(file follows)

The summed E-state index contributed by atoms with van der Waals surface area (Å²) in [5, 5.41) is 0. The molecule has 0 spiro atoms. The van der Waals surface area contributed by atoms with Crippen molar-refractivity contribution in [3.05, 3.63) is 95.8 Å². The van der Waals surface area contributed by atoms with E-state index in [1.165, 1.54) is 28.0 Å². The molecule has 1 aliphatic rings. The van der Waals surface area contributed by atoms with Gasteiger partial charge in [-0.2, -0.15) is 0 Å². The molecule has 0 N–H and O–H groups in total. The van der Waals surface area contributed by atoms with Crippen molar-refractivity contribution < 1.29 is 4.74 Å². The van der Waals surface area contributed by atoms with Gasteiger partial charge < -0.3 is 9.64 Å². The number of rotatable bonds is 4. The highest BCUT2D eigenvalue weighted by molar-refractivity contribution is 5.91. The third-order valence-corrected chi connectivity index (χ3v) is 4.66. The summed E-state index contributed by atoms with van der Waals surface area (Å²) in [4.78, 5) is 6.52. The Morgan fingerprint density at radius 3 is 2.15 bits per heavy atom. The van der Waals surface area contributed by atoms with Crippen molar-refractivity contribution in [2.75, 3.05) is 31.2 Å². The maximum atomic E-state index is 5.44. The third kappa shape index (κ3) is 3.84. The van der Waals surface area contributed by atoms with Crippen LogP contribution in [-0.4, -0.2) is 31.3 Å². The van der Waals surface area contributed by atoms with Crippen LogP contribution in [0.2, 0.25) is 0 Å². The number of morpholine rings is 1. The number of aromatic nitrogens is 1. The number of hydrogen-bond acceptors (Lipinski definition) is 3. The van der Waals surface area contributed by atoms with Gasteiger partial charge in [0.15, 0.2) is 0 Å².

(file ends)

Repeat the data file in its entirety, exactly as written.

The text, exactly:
The summed E-state index contributed by atoms with van der Waals surface area (Å²) in [5, 5.41) is 0. The molecule has 0 spiro atoms. The van der Waals surface area contributed by atoms with Crippen molar-refractivity contribution in [3.05, 3.63) is 95.8 Å². The van der Waals surface area contributed by atoms with E-state index in [1.165, 1.54) is 28.0 Å². The molecule has 1 aliphatic rings. The van der Waals surface area contributed by atoms with Gasteiger partial charge in [-0.2, -0.15) is 0 Å². The molecule has 0 N–H and O–H groups in total. The van der Waals surface area contributed by atoms with Crippen molar-refractivity contribution < 1.29 is 4.74 Å². The van der Waals surface area contributed by atoms with Gasteiger partial charge < -0.3 is 9.64 Å². The number of rotatable bonds is 4. The highest BCUT2D eigenvalue weighted by molar-refractivity contribution is 5.91. The third-order valence-corrected chi connectivity index (χ3v) is 4.66. The summed E-state index contributed by atoms with van der Waals surface area (Å²) in [4.78, 5) is 6.52. The Morgan fingerprint density at radius 3 is 2.15 bits per heavy atom. The van der Waals surface area contributed by atoms with Crippen molar-refractivity contribution in [2.75, 3.05) is 31.2 Å². The maximum atomic E-state index is 5.44. The third kappa shape index (κ3) is 3.84. The van der Waals surface area contributed by atoms with Crippen LogP contribution in [-0.4, -0.2) is 31.3 Å². The van der Waals surface area contributed by atoms with Crippen LogP contribution in [0.2, 0.25) is 0 Å². The number of morpholine rings is 1. The number of aromatic nitrogens is 1. The number of hydrogen-bond acceptors (Lipinski definition) is 3. The van der Waals surface area contributed by atoms with Gasteiger partial charge in [0.15, 0.2) is 0 Å².